The CD contains arias from early 18th-century religious works — oratorios and cantatas — that were performed in Rome either alongside or in lieu of opera, when secular drama was restricted for one reason or anther. That's fine. But by giving the impression that the album contains something else entirely, Decca's marketing department participates in this appalling trend in classical music publicity that takes for granted that a work's importance is directly proportional to the extent to which it was suppressed in the past. See also: Decca's Entartete Musik collections, and every single recording or performance of Shostakovich in the last thirty years. Censorship and political oppression are complicated, often tragic historical facts — stop turning them into your advertising blurb, okay?
Anyway, Cecilia Bartoli... yes she's easy to make fun of, her public persona a bit twee, and her repertoire decisions occasionally baffling. But even if she is too famous at the moment, there is simply no one who sings quite like her. We admit it, we are a fan of her vocal fireworks. During a break-neck aria from Handel's Il trionfo del tiempo e del disinganno, there's a moment in the repeat of the opening section where she's improvising a melisma, bouncing around at the tippy-top of her range, which made us giggle with disbelief. Later, during another fast aria from Alessandro Scarlatti's Il Sedecia, we got out our stopwatch to figure out exactly how long she managed to sing that impossibly florid line without breathing. Her ability to bring a slow movement and a whisper-quiet phrase to life, while less dazzling, are just as breathtaking.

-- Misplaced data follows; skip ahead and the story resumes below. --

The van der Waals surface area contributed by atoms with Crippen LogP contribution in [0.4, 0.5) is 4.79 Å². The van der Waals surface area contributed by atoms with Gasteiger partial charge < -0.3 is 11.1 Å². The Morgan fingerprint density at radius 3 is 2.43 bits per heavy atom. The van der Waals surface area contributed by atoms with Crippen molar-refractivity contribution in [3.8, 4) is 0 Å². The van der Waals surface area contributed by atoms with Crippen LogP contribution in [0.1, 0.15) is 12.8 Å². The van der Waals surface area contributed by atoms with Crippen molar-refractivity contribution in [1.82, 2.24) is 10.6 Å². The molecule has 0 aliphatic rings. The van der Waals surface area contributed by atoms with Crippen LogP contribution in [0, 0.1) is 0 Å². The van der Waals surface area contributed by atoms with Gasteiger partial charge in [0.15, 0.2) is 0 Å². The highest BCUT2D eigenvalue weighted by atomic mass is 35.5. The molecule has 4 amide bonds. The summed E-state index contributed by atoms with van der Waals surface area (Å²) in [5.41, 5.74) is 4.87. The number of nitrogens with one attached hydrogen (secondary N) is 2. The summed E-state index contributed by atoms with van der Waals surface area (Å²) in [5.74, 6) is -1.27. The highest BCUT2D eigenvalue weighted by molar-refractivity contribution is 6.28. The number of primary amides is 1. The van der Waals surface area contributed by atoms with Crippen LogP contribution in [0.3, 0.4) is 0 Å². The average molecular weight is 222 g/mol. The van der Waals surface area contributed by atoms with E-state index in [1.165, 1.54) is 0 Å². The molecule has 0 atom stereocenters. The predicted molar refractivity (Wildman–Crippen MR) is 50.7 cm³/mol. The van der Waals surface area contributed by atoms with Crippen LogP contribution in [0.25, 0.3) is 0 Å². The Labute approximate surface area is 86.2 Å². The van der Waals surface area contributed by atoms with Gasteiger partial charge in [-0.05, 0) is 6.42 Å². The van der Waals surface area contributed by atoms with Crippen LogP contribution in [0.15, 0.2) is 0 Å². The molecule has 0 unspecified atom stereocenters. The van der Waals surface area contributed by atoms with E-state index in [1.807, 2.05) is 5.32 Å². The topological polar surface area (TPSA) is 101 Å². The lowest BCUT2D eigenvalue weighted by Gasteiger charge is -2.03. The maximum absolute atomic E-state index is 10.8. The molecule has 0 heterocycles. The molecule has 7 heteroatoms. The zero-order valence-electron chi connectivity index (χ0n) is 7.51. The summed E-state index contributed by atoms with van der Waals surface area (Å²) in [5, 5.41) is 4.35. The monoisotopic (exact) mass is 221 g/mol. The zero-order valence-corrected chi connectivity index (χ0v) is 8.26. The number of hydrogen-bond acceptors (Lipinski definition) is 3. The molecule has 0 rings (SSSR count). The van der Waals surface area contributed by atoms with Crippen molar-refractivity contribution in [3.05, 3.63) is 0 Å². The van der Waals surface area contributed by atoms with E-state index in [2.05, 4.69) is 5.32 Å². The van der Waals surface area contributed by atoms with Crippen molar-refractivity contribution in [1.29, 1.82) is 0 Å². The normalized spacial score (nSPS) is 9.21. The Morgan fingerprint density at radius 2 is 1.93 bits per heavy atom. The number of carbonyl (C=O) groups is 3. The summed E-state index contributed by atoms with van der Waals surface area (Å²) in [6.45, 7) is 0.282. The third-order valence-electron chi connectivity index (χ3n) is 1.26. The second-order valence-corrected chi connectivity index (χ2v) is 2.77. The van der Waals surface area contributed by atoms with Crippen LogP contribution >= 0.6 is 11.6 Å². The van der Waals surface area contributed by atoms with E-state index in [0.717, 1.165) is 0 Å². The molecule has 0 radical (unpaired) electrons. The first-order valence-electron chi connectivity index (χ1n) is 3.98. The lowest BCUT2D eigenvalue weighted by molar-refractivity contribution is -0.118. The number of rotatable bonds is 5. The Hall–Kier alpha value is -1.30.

The music on the CD is unfamiliar (with the exception of the Handel arias that he later cannibalized for more famous works, as per his standard practice). Along with the Handel and Scarlatti, there are four tracks by Antonio Caldarà. All are well chosen, and the album hangs together without getting monotonous. The orchestra, Les Musiciens du Louvre, create a lot of noise where required (the opening of Handel's "Come nembro che fugge" sounds like someone's emptying out their cutlery drawer in the background), and the conductor Marc Minkowski isn't afraid to push things just to edge of too fast or too slow. Great performances, which reward repeated listening. Just ignore the program book... (G)